Getting involved with the community outside campus is something Eastern Illinois University encourages in each of its students and employees, and one rapidly growing organization is providing ample opportunity for those affiliated with EIU to leave a positive impact on Charleston’s youth.
Beth Gillespie is the council director for Girls on the Run East Central Illinois; she had been involved with GOTR in Michigan and envisioned starting a chapter in her new home once she and her husband, Michael, made the move to Charleston. The local chapter started up on May 1, 2011, with a ten-fold participation increase – both in terms of the young girls for whom it‘s designed as well as the adult volunteers who make it possible – since its inception.
“We hosted our first season in Fall 2011 and had 15 girls in the program,” remembers Gillespie. “We grew to have four sites for Spring 2012 with 57 girls, and this fall we have had explosive growth. We’re now in five counties and we served 204 girls.”
So what is Girls on the Run?
“Girls on the Run is an after-school education and empowerment program for girls in third-to-fifth and sixth-to-eighth grade,” explained Gillespie. “They meet twice a week over a 10-week season and cover topics that include health, fitness, how women are portrayed in the media, how to have a positive body image, we talk about celebrating gratitude, getting plugged into your true values, how to deal with bullies, the impact of gossip, and how to make a difference in your community.
“While the girls are going through these structured lessons, they’re also training to run a 5K so that when they cross the finish line they think: ‘If I can do this, I can do anything I set my mind to.’ This is the entire intent of the Girls on the Run curriculum.”
The most recent season wrapped up on Nov. 10. Gillespie said that in addition to the youth who participated, more than 300 volunteers were on hand at the race to support the girls. Thanks to Gillespie’s recruiting efforts throughout the community, the organization has actually been inundated with just about as many volunteers as it can accommodate.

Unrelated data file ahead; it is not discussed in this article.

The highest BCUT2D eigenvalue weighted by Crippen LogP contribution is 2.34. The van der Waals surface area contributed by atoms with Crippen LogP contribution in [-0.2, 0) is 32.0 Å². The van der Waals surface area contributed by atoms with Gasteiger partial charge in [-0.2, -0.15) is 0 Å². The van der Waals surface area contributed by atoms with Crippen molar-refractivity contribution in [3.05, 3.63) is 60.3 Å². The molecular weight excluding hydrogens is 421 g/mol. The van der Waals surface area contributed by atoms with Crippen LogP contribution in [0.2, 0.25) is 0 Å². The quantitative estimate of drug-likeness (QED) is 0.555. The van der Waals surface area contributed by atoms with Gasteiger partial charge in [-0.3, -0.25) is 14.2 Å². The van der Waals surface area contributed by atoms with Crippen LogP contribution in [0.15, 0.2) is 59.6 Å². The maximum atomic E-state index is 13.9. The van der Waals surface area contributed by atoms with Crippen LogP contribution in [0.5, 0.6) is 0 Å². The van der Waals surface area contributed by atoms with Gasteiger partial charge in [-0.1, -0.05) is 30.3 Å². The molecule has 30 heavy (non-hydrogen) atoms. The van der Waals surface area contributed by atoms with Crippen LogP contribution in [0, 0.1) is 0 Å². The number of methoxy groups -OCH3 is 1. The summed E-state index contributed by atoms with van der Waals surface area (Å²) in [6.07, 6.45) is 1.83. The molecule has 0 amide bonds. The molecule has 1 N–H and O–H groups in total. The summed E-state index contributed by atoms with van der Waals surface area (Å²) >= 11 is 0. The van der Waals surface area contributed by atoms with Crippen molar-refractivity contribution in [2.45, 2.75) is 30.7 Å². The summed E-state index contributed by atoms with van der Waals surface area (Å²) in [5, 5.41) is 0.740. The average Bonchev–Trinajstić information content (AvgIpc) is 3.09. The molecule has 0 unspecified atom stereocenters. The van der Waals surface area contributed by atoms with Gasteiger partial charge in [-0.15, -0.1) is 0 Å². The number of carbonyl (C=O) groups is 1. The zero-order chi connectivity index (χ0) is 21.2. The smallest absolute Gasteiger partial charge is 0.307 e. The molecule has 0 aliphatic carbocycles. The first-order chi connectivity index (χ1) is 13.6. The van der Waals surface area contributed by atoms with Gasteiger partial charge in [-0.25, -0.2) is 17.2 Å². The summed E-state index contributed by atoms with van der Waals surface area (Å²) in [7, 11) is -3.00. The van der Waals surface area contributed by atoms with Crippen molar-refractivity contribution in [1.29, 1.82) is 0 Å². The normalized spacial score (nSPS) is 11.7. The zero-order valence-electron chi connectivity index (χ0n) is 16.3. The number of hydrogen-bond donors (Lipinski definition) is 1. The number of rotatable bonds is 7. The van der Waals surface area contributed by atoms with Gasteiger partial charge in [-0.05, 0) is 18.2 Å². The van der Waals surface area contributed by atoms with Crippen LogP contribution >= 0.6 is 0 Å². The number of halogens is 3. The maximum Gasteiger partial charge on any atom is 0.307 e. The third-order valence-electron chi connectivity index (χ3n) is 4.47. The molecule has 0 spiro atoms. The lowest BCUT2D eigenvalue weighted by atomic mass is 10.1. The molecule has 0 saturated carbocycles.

One of those volunteers is sophomore elementary education major Amanda Ziencina, who acts as one of the program’s lead coaches after being involved at a more casual level during prior seasons.
“I got involved when Beth came to visit all of Greek Life and gave her spiel about how she got involved and how she was trying to form this program here,” recalls Ziencina. “I want to become a teacher, so I thought it would be a good opportunity to hone my skills and get this key interaction with girls of the age I want to teach.”
Ziencina started out just attending a 5K and providing support to the participants, but says her involvement quickly turned into an “obsession.”
“I looked all summer to find fun and exciting things for the girls,” said Ziencina, who says she particularly enjoys watching friendships blossom throughout the 10 weeks.
“They go in pretty much knowing no one or maybe one other girl,” explains Ziencina. “They get that confidence to talk to people and meet them and have fun. They’re young; they should be hanging out with friends and not worrying about what they look like. Just have that carefree childhood. Nowadays everybody’s focusing on appearance and what you should be instead of your true self.”
Gillespie says Ziencina is one of approximately 20 Eastern students working as a volunteer coach in Charleston and Mattoon. Many faculty and staff members are also heavily involved.
“Girls on the Run could not be successful without the support of Eastern Illinois’ community and campus. It has truly been an incredible partnership between EIU, the Mattoon YMCA, and Girls on the Run to make this program possible.”
And while the girls participating are obviously benefiting from the program’s exceptional message, the volunteers are reaping rewards of their own.
“For me and for many of the other coaches, you kind of realize things about yourself,” said Ziencina. “You work on thinking of yourself in a more positive way. It just helps you boost your confidence and encourages you to keep moving forward and accomplishing the goals you’ve set.”
Gillespie has heard similar feedback.
“The No. 1 thing we hear is that they feel this program has changed them and that interacting with the girls has made them stronger and feel better about themselves than they ever could have anticipated,” said Gillespie. “They don’t expect to feel like they’re the lucky ones at the end of the season and feel like they’ve been changed by interacting with the girls as much as they have. It’s a surprise, because they go there to change lives and don’t always understand their lives are going to be changed as well.”